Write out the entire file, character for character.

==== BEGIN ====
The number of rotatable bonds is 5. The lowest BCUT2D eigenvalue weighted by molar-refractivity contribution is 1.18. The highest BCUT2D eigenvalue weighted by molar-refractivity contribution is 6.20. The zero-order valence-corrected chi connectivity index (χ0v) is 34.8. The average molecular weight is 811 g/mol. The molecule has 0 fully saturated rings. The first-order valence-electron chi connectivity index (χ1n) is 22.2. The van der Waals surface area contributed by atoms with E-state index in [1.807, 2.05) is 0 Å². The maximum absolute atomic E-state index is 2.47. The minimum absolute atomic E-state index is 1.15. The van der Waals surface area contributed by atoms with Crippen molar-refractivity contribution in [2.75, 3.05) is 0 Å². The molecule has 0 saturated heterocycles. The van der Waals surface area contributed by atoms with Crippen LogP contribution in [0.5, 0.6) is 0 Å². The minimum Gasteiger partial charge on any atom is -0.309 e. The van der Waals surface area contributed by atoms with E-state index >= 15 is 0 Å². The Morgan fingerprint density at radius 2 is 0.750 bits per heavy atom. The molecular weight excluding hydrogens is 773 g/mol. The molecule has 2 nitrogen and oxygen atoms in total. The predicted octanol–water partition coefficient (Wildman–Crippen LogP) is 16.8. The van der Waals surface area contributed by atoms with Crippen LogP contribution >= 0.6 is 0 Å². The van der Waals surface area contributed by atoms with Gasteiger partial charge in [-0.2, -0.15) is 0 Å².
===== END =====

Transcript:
The number of rotatable bonds is 5. The lowest BCUT2D eigenvalue weighted by molar-refractivity contribution is 1.18. The highest BCUT2D eigenvalue weighted by molar-refractivity contribution is 6.20. The zero-order valence-corrected chi connectivity index (χ0v) is 34.8. The average molecular weight is 811 g/mol. The molecule has 0 fully saturated rings. The first-order valence-electron chi connectivity index (χ1n) is 22.2. The van der Waals surface area contributed by atoms with E-state index in [1.807, 2.05) is 0 Å². The maximum absolute atomic E-state index is 2.47. The minimum absolute atomic E-state index is 1.15. The van der Waals surface area contributed by atoms with Crippen molar-refractivity contribution in [2.75, 3.05) is 0 Å². The molecule has 0 saturated heterocycles. The van der Waals surface area contributed by atoms with Crippen LogP contribution in [0.5, 0.6) is 0 Å². The minimum Gasteiger partial charge on any atom is -0.309 e. The van der Waals surface area contributed by atoms with E-state index >= 15 is 0 Å². The Morgan fingerprint density at radius 2 is 0.750 bits per heavy atom. The molecular weight excluding hydrogens is 773 g/mol. The molecule has 2 nitrogen and oxygen atoms in total. The predicted octanol–water partition coefficient (Wildman–Crippen LogP) is 16.8. The van der Waals surface area contributed by atoms with Crippen LogP contribution >= 0.6 is 0 Å². The van der Waals surface area contributed by atoms with Gasteiger partial charge in [-0.2, -0.15) is 0 Å².